Superhero chicklit? Lipstick covers infiltrate comics

The horrific epidemic in the publishing world of mutating great female writers (like Virgina Woolf and Sylvia Plath) and great heroines (like Anne of Green Gables) into “chick lit” as a desperate attempt to attract female readers is infecting Marvel and DC Comics. reports:

Today, Marvel Entertainment announced a new partnership with Hyperion Books — like Marvel, a Disney subsidiary — to publish The She-Hulk Diaries and Rogue Touch, two novels described as featuring ‘strong, smart heroines seeking happiness and love while battling cosmic evil.’ Yes, it’s time for superhero chick-lit.

Here’s the art Wired used in its post:


When I saw this, I wondered if Wired created the image as a parody. Then I saw the same art on a USA Today post, and the photo is credited to Hyperion/ Marvel. Also, notice any similarity between the She-Hulk art and the new 50th anniversary cover of The Bell Jar?


That’s right, if you want to sell to women, put make-up on the cover. That’s what we girls care about. Looks like a compelling read full of complex characters and exciting drama!

Wired reports:

The move could potentially be part of a response to the realization that Marvel had no female-led comics as of this time last year

Huh? Who “realized” there were no females? How did that great epiphany happen? (I can’t wait for everyone to “realize” that girls have gone missing from children’s movies.) Was it a Marvel insight? They were all in a meeting and one of the artists slapped his hand to his forehead, shouting, “Whoa dudes, we forgot the women!”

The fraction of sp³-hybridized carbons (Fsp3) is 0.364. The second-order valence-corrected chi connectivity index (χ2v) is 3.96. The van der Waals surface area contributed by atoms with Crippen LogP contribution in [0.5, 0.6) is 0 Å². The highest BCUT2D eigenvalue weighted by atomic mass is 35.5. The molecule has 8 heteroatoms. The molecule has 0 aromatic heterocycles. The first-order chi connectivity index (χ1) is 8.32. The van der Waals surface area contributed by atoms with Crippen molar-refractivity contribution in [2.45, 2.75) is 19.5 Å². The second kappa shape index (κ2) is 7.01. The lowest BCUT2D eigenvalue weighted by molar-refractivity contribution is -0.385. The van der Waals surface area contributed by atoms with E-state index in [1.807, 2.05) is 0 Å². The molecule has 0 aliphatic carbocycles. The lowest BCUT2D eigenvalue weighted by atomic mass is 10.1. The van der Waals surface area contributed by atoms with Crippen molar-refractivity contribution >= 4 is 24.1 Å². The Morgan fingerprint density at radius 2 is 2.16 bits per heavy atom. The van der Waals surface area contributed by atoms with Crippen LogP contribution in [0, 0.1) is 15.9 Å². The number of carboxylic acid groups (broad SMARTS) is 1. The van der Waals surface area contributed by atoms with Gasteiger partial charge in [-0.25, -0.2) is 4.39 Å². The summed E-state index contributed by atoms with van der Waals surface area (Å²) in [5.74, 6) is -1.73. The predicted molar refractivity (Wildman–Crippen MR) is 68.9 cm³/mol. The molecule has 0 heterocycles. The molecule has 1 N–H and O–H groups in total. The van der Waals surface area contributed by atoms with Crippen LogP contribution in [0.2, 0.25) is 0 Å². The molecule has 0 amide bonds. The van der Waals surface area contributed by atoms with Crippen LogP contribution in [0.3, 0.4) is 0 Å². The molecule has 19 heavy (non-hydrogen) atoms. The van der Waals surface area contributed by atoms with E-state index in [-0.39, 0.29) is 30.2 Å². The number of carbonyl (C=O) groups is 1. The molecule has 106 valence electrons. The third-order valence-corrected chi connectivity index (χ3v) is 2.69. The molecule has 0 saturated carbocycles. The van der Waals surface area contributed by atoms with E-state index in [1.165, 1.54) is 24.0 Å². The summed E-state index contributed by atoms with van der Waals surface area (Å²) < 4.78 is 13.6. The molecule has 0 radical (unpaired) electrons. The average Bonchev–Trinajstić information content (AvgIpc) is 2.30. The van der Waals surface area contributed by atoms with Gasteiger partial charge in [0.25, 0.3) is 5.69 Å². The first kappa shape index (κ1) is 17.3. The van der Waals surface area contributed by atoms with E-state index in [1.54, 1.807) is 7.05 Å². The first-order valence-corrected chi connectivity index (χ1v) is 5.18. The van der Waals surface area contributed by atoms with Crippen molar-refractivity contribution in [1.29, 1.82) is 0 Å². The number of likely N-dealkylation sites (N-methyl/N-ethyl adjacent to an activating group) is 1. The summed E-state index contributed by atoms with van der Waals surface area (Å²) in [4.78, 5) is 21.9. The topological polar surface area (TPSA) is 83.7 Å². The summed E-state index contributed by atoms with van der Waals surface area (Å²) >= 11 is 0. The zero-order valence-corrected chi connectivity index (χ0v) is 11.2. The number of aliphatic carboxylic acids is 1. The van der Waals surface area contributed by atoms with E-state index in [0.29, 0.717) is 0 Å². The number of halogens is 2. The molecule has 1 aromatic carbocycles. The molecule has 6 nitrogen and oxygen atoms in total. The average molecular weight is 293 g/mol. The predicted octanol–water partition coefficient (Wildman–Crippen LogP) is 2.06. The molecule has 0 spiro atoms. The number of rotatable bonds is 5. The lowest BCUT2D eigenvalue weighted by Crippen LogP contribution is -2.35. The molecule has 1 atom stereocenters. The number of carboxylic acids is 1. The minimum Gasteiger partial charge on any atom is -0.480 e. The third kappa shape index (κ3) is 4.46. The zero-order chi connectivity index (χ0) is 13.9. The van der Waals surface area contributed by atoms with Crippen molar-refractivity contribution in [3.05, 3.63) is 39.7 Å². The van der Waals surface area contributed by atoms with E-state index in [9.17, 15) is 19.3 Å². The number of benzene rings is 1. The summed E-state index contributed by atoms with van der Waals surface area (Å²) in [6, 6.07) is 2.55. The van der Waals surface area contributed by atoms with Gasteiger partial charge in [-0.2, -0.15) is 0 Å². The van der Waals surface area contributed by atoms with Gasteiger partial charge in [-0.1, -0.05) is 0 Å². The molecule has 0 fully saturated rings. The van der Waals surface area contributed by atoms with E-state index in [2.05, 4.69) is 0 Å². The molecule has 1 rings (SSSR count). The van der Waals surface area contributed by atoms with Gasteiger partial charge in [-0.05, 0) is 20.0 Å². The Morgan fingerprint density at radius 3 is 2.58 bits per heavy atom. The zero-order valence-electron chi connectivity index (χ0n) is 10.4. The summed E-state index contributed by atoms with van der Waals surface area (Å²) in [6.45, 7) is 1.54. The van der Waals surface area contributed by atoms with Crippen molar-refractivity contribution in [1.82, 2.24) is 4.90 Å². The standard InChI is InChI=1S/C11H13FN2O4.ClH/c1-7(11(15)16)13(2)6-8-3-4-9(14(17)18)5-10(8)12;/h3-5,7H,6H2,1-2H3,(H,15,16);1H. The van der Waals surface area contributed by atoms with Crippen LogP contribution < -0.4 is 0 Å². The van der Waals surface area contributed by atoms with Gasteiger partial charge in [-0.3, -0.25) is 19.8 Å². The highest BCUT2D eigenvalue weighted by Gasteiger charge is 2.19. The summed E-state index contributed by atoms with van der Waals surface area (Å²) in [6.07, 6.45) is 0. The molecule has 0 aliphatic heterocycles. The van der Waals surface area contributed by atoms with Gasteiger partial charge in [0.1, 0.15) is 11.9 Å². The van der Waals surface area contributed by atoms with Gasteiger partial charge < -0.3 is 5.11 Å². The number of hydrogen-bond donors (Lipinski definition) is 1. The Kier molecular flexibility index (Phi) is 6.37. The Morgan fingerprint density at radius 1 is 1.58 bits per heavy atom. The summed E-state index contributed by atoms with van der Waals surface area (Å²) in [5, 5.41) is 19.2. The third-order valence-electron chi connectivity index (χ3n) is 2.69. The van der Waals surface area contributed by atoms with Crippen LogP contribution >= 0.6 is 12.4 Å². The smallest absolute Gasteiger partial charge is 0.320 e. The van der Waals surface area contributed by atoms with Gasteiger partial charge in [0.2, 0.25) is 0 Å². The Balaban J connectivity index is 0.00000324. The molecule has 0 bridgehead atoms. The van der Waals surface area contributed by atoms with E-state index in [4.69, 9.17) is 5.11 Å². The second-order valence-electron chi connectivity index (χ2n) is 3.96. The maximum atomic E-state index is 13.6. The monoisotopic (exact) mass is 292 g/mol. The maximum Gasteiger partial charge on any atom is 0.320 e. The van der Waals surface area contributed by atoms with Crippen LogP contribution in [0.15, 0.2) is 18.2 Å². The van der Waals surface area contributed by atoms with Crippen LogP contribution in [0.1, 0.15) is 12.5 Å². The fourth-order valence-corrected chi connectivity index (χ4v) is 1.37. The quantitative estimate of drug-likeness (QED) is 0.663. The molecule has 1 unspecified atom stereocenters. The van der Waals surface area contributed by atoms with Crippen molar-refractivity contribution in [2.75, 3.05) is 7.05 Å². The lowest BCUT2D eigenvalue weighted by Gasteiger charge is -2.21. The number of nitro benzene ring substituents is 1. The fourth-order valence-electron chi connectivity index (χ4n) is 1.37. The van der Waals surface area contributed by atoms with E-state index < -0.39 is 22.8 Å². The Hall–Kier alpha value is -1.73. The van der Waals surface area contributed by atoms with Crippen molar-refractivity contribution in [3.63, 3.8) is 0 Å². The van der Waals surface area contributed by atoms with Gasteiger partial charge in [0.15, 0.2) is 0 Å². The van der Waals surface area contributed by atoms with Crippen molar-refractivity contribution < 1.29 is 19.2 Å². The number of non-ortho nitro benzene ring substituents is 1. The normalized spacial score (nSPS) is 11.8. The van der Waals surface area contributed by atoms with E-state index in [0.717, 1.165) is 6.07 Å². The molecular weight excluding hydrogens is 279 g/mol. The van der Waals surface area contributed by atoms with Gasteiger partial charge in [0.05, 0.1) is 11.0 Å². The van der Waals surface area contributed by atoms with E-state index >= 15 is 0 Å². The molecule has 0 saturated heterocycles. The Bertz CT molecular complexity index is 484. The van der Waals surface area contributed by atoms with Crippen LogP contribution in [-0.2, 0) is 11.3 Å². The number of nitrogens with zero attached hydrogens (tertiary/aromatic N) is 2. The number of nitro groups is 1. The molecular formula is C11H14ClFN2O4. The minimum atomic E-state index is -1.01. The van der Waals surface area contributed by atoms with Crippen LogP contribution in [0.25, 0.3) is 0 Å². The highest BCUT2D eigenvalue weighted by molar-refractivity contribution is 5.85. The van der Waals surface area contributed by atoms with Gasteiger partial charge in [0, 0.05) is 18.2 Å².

Baffled, I went to that link to see if I could find out more. The report is  actually dated Dec 8, 2011:

Both Marvel and DC Comics have been at the center of concerns and controversies recently regarding women in comics, both in terms of the way they are represented on the page and in the offices of the Big Two comics publishers.


While DC Comics has quite a few ongoing titles devoted to female characters (Batgirl, Batwoman, Birds of Prey, Catwoman Wonder Woman, Supergirl, Voodoo), there are very few women actually involved in creating them, an issue that has infused criticism of the company’s relaunch since the beginning, and was recently compounded by the news that writer Gail Simone is leaving Firestorm.